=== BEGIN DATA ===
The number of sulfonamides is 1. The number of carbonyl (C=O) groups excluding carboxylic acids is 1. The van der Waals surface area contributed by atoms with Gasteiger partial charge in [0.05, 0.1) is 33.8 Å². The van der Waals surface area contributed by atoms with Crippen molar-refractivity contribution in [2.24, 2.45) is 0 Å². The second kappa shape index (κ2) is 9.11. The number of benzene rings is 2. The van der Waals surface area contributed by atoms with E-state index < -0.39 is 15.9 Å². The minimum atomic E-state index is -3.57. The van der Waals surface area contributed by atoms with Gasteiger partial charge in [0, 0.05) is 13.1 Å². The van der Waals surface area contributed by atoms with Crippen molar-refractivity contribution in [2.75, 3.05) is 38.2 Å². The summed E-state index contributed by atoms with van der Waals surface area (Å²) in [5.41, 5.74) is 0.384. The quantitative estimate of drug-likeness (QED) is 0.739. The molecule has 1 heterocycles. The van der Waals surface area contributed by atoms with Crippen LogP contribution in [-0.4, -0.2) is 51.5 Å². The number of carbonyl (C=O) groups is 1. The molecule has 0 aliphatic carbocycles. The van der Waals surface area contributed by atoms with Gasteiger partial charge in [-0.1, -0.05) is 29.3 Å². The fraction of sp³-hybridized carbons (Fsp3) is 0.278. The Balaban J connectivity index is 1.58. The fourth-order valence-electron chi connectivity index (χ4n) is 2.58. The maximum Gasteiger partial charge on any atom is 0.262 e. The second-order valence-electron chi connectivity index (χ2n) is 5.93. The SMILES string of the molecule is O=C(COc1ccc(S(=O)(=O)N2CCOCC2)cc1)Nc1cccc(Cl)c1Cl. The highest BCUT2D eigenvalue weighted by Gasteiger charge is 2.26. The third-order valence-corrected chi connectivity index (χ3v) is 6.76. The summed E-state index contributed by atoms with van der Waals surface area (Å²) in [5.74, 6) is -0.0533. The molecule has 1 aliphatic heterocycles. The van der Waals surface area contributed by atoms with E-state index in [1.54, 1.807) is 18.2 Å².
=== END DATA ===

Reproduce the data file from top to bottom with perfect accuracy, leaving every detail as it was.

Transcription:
The number of sulfonamides is 1. The number of carbonyl (C=O) groups excluding carboxylic acids is 1. The van der Waals surface area contributed by atoms with Gasteiger partial charge in [0.05, 0.1) is 33.8 Å². The van der Waals surface area contributed by atoms with Crippen molar-refractivity contribution in [2.24, 2.45) is 0 Å². The second kappa shape index (κ2) is 9.11. The number of benzene rings is 2. The van der Waals surface area contributed by atoms with E-state index < -0.39 is 15.9 Å². The minimum atomic E-state index is -3.57. The van der Waals surface area contributed by atoms with Gasteiger partial charge in [0, 0.05) is 13.1 Å². The van der Waals surface area contributed by atoms with Crippen molar-refractivity contribution in [2.75, 3.05) is 38.2 Å². The summed E-state index contributed by atoms with van der Waals surface area (Å²) in [5.41, 5.74) is 0.384. The quantitative estimate of drug-likeness (QED) is 0.739. The molecule has 1 heterocycles. The van der Waals surface area contributed by atoms with Crippen LogP contribution in [-0.4, -0.2) is 51.5 Å². The number of carbonyl (C=O) groups is 1. The molecule has 0 aliphatic carbocycles. The van der Waals surface area contributed by atoms with Gasteiger partial charge in [-0.1, -0.05) is 29.3 Å². The fraction of sp³-hybridized carbons (Fsp3) is 0.278. The Balaban J connectivity index is 1.58. The fourth-order valence-electron chi connectivity index (χ4n) is 2.58. The maximum Gasteiger partial charge on any atom is 0.262 e. The second-order valence-electron chi connectivity index (χ2n) is 5.93. The SMILES string of the molecule is O=C(COc1ccc(S(=O)(=O)N2CCOCC2)cc1)Nc1cccc(Cl)c1Cl. The highest BCUT2D eigenvalue weighted by Gasteiger charge is 2.26. The third-order valence-corrected chi connectivity index (χ3v) is 6.76. The summed E-state index contributed by atoms with van der Waals surface area (Å²) in [5.74, 6) is -0.0533. The molecule has 1 aliphatic heterocycles. The van der Waals surface area contributed by atoms with E-state index in [1.54, 1.807) is 18.2 Å².